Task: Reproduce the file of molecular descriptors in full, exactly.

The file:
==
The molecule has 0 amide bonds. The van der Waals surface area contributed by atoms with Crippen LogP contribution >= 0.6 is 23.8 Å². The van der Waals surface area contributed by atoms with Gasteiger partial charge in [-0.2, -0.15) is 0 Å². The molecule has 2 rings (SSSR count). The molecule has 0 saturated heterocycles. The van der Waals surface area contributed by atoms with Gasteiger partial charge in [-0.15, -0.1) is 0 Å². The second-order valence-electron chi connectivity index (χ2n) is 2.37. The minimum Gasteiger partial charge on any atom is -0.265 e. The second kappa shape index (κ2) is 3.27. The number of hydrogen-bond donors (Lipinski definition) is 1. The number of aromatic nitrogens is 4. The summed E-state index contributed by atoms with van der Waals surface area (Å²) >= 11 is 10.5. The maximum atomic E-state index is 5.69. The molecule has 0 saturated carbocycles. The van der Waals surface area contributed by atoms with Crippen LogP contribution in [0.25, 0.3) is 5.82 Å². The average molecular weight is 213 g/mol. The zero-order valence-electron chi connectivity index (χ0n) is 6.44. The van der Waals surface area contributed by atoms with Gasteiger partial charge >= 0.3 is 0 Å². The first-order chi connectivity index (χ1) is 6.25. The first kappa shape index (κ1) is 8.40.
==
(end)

The molecule has 0 amide bonds. The van der Waals surface area contributed by atoms with Crippen LogP contribution >= 0.6 is 23.8 Å². The van der Waals surface area contributed by atoms with Gasteiger partial charge in [-0.2, -0.15) is 0 Å². The molecule has 2 rings (SSSR count). The molecule has 0 saturated heterocycles. The van der Waals surface area contributed by atoms with Gasteiger partial charge in [-0.15, -0.1) is 0 Å². The second-order valence-electron chi connectivity index (χ2n) is 2.37. The minimum Gasteiger partial charge on any atom is -0.265 e. The second kappa shape index (κ2) is 3.27. The number of hydrogen-bond donors (Lipinski definition) is 1. The number of aromatic nitrogens is 4. The summed E-state index contributed by atoms with van der Waals surface area (Å²) >= 11 is 10.5. The maximum atomic E-state index is 5.69. The molecule has 0 saturated carbocycles. The van der Waals surface area contributed by atoms with Crippen LogP contribution in [0.25, 0.3) is 5.82 Å². The average molecular weight is 213 g/mol. The zero-order valence-electron chi connectivity index (χ0n) is 6.44. The van der Waals surface area contributed by atoms with Gasteiger partial charge >= 0.3 is 0 Å². The first-order chi connectivity index (χ1) is 6.25. The first kappa shape index (κ1) is 8.40.